10 iOS features we hope Apple showcases at WWDC

10 iOS features we hope Apple showcases at WWDC
10 iOS features we hope Apple showcases at WWDC 1

Table of Contents
Interactive widgets
Always on screen
Improvements to the lock screen
Redesign of the app library
Review of HomeKit / new Home app
More standard options for apps
Page loading (yes, earn!)
Siri enhancements (again!)
Two-factor authentication
Battery percentage in the status bar

WWDC is only a couple of months away. Unless there is a dramatic break from tradition, Apple will preview its new operating systems – iOS 16, Ipad OS 16, Mac OS 13, TV OS 16 and Watch OS 9 – while highlighting the biggest news and changes during their keynote, which kicks off on June 6 this year. While those of us who follow Apple are always up to date on new hardware, these major operating system updates are an equally big thing, as the digital lives of over a billion people may change, depending on what Apple chooses to do with its software. .

Here are some of our wishes for iOS 16.

Interactive widgets

With iOS 14, Apple did a complete overhaul of widgets. They look great, feel more standardized and can now be displayed on your home screen, along with app icons.

At the same time, they missed something important: interactivity. Widgets can be visually updated with new info, but pressing it opens the associated app. The ability to interact with a widget no longer exists.

This is especially frustrating in the case of apps like Apple Music, whose controls work directly from the widget on Android, but do nothing but open the Music app on iOS.

Of course, there must be some security aspects. The framework for interactive widgets must ensure that you do not do anything, such as turning off your home alarm, with an accidental tap. But there is plenty of room for widgets to do useful things without opening apps down the block.

10 news we want to see in iOS
Are we the only ones who think it should have basic, functional music controls?

Always on-screen

We will continue to ask for this until Apple gives up. There is no reason why an Iphone with an OLED screen could not always display useful information. Android phones have had it for ages.

It should at least be an option. Users who are concerned about battery life or burn-in can disable it, even if a smartly designed on-screen display would not pose any major risk. Just ask Apple, which implemented an always-on screen on the Apple Watch, their most battery-powered device.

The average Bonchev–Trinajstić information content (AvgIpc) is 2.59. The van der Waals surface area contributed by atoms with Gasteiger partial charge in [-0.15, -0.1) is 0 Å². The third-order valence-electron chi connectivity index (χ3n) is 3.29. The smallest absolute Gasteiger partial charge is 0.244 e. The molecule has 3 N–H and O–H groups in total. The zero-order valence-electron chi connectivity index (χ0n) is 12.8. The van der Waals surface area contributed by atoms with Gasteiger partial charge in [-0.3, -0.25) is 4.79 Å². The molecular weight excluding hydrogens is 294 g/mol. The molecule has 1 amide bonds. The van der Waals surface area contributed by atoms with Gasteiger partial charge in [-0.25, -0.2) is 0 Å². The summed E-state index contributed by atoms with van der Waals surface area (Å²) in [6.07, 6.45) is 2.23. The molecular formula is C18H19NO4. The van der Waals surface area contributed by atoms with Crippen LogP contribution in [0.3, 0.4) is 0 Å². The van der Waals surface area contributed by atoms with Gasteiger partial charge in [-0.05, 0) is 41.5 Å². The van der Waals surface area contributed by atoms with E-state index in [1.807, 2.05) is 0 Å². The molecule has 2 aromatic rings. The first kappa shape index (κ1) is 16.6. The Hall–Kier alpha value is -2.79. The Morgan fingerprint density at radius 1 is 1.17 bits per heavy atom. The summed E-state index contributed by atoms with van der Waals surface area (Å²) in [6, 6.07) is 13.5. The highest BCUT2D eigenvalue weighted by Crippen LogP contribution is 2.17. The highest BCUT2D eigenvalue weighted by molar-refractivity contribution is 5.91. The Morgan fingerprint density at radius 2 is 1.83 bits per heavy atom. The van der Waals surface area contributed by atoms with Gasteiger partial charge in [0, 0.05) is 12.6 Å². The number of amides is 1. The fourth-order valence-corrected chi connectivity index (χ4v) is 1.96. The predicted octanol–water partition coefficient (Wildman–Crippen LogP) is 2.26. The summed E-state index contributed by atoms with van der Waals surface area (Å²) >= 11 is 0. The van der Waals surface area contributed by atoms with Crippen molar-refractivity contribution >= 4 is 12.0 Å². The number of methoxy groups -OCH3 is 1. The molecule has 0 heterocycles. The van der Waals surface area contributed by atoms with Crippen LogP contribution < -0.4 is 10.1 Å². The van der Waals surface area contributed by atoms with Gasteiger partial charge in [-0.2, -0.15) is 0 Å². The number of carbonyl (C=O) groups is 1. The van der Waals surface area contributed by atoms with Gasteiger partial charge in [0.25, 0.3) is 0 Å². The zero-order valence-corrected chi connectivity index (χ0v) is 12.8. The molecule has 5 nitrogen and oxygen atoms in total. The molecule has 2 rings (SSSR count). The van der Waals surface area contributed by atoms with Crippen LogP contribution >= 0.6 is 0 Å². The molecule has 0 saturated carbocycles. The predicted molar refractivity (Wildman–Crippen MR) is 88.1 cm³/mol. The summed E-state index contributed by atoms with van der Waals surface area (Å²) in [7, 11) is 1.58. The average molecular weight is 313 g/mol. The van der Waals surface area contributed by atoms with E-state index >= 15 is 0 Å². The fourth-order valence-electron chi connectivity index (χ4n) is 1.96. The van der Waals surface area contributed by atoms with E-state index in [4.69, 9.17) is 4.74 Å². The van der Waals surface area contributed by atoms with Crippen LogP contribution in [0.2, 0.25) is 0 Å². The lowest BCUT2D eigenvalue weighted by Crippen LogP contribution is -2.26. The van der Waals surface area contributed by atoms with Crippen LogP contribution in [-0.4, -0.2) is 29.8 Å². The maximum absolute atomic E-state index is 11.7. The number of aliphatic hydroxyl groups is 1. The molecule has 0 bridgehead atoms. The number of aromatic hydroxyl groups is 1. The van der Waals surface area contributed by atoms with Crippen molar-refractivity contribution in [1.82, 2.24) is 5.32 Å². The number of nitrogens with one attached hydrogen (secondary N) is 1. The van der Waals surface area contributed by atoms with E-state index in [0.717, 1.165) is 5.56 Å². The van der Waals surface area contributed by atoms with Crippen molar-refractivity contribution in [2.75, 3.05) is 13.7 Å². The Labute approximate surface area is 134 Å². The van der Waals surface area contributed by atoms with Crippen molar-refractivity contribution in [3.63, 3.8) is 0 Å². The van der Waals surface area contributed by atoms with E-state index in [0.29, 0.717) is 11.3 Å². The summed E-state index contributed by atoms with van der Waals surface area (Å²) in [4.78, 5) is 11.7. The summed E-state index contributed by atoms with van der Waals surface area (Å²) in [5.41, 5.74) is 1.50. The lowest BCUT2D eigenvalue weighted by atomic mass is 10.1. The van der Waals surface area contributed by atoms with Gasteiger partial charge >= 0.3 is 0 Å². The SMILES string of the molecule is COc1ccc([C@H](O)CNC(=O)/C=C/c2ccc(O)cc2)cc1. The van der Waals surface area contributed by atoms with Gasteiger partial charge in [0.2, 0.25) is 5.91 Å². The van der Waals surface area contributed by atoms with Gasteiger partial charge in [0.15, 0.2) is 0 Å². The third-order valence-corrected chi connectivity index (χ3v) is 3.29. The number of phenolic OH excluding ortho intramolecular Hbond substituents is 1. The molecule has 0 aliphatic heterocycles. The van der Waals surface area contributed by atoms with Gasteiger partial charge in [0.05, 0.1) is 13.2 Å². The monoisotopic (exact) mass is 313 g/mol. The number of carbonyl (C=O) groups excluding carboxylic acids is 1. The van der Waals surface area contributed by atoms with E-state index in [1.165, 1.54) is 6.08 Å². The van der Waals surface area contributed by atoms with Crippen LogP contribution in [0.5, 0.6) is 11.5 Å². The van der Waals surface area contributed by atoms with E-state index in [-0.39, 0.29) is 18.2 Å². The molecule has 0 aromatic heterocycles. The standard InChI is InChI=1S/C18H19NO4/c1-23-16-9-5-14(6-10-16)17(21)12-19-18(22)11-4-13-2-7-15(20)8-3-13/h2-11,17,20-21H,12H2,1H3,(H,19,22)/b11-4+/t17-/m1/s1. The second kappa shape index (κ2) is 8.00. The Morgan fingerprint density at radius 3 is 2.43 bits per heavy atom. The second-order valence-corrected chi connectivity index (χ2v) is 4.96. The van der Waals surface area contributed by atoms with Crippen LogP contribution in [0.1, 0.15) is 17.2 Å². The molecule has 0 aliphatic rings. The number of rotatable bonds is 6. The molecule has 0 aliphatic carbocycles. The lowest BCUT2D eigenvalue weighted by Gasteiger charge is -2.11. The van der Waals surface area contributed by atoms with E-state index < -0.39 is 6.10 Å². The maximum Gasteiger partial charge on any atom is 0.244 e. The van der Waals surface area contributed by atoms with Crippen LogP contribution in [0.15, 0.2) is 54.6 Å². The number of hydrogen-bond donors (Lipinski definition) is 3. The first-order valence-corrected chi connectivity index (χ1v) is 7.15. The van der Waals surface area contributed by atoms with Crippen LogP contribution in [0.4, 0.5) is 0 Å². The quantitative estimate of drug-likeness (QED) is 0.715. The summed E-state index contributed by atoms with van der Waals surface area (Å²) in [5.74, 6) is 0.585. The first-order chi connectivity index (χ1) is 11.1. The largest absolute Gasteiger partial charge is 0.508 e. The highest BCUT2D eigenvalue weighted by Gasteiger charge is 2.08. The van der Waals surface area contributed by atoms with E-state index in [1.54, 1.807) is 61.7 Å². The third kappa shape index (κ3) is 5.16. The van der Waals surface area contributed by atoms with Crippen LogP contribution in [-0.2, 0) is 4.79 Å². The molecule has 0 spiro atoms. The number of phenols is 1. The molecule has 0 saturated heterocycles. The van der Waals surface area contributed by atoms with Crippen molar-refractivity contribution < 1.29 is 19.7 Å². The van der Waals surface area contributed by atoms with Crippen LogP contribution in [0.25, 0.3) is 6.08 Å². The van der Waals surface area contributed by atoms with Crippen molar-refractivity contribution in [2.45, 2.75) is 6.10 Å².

I just want to be able to see the time, date and weather and get a sense of what important messages are waiting for me by looking at the phone without having to pick it up. Is it too much to ask for in 2022?

10 news we want to see in iOS
A simple screen that is always on with time, date and some icons would be nice. All Iphones with OLED screen should have the option.

Improvements to the lock screen

With iOS 15, Apple tried to combat reducing messages on the lock screen by condensing them into a “scheduled summary”. Combined with the new focus modes, which hide notifications during certain activities, the intention is that you should not be as often overwhelmed by apps that grab your attention.

It’s a good idea, but it’s almost useless because it takes too much work to set up. Everything is “opt-in”, users must then decide which apps belong in the summary, which focus modes they should have and how they should act and so on. We have always been able to handle our notifications, but most now use the default setting for everything.

I would like to see Apple choose another approach to clean up the lock screen. Let users drag down the notification panel if they want to see notifications and give the lock screen a simple summary of how many notices are waiting. Instead, free up space for other useful data such as weather, battery levels for connected devices (your Apple Watch is below 20 percent) or other simple information.

There are plenty of ways to make the lock screen more useful, but the simple watch and notification list feels like a relic of the past. Notices have become a weapon in an escalating war for our attention – I want Apple to give me a bulletproof vest.

Redesign of app library

The app library is a good idea that was introduced in iOS 14. It allows you to remove rarely used apps from your various home screens, without having to physically remove them from your Iphone. But it’s a non-intuitive mess. It organizes with rigid automation to manage folders by application type, plus it does not always place apps in the group you think it is in.

Even worse is that they appear as large folders, where three full-size apps are icons (without a name) that open the app when you dab, but the fourth place shows up to four other apps as tiny icons.

Rather a simple alphabetical list, similar to the one when you tap the search bar at the top of the app library. At least give us the ability to make an alphabetical list to standard view, which Apple Watch has.

10 news we want to see in iOS